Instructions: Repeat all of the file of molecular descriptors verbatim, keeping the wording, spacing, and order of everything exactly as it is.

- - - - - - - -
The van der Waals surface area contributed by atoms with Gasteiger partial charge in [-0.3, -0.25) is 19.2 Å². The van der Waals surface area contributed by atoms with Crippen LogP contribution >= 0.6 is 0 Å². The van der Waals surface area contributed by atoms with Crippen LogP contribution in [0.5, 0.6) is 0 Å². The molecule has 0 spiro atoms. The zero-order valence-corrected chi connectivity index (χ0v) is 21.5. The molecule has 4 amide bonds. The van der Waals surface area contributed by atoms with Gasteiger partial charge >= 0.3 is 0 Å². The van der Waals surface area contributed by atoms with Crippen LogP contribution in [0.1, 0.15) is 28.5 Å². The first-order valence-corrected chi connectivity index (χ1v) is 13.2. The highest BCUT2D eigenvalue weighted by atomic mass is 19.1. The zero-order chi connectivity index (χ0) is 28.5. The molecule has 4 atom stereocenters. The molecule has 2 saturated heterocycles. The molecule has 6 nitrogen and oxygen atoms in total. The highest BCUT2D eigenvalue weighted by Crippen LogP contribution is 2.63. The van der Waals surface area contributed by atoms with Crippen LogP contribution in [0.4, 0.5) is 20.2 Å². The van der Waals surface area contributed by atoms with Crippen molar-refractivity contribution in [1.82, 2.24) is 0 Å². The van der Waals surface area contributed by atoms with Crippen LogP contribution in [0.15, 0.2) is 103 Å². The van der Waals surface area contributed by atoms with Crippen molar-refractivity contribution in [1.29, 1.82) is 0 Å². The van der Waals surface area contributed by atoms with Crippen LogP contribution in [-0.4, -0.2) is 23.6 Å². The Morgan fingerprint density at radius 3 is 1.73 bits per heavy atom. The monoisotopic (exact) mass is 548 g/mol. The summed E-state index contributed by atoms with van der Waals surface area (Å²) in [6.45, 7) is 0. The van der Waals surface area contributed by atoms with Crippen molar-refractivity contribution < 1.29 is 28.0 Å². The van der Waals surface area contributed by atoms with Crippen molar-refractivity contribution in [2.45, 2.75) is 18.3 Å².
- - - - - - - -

The van der Waals surface area contributed by atoms with Gasteiger partial charge in [-0.3, -0.25) is 19.2 Å². The van der Waals surface area contributed by atoms with Crippen LogP contribution >= 0.6 is 0 Å². The van der Waals surface area contributed by atoms with Crippen LogP contribution in [0.5, 0.6) is 0 Å². The molecule has 0 spiro atoms. The zero-order valence-corrected chi connectivity index (χ0v) is 21.5. The molecule has 4 amide bonds. The van der Waals surface area contributed by atoms with Gasteiger partial charge >= 0.3 is 0 Å². The van der Waals surface area contributed by atoms with Crippen LogP contribution in [0.1, 0.15) is 28.5 Å². The first-order valence-corrected chi connectivity index (χ1v) is 13.2. The highest BCUT2D eigenvalue weighted by atomic mass is 19.1. The zero-order chi connectivity index (χ0) is 28.5. The molecule has 4 atom stereocenters. The molecule has 2 saturated heterocycles. The molecule has 6 nitrogen and oxygen atoms in total. The highest BCUT2D eigenvalue weighted by Crippen LogP contribution is 2.63. The van der Waals surface area contributed by atoms with Crippen LogP contribution in [0.4, 0.5) is 20.2 Å². The van der Waals surface area contributed by atoms with Crippen molar-refractivity contribution in [1.82, 2.24) is 0 Å². The van der Waals surface area contributed by atoms with Crippen LogP contribution in [0.15, 0.2) is 103 Å². The van der Waals surface area contributed by atoms with Crippen molar-refractivity contribution in [1.29, 1.82) is 0 Å². The van der Waals surface area contributed by atoms with Crippen LogP contribution in [-0.4, -0.2) is 23.6 Å². The Morgan fingerprint density at radius 3 is 1.73 bits per heavy atom. The monoisotopic (exact) mass is 548 g/mol. The summed E-state index contributed by atoms with van der Waals surface area (Å²) in [6.45, 7) is 0. The van der Waals surface area contributed by atoms with Crippen molar-refractivity contribution < 1.29 is 28.0 Å². The van der Waals surface area contributed by atoms with Crippen molar-refractivity contribution in [2.45, 2.75) is 18.3 Å².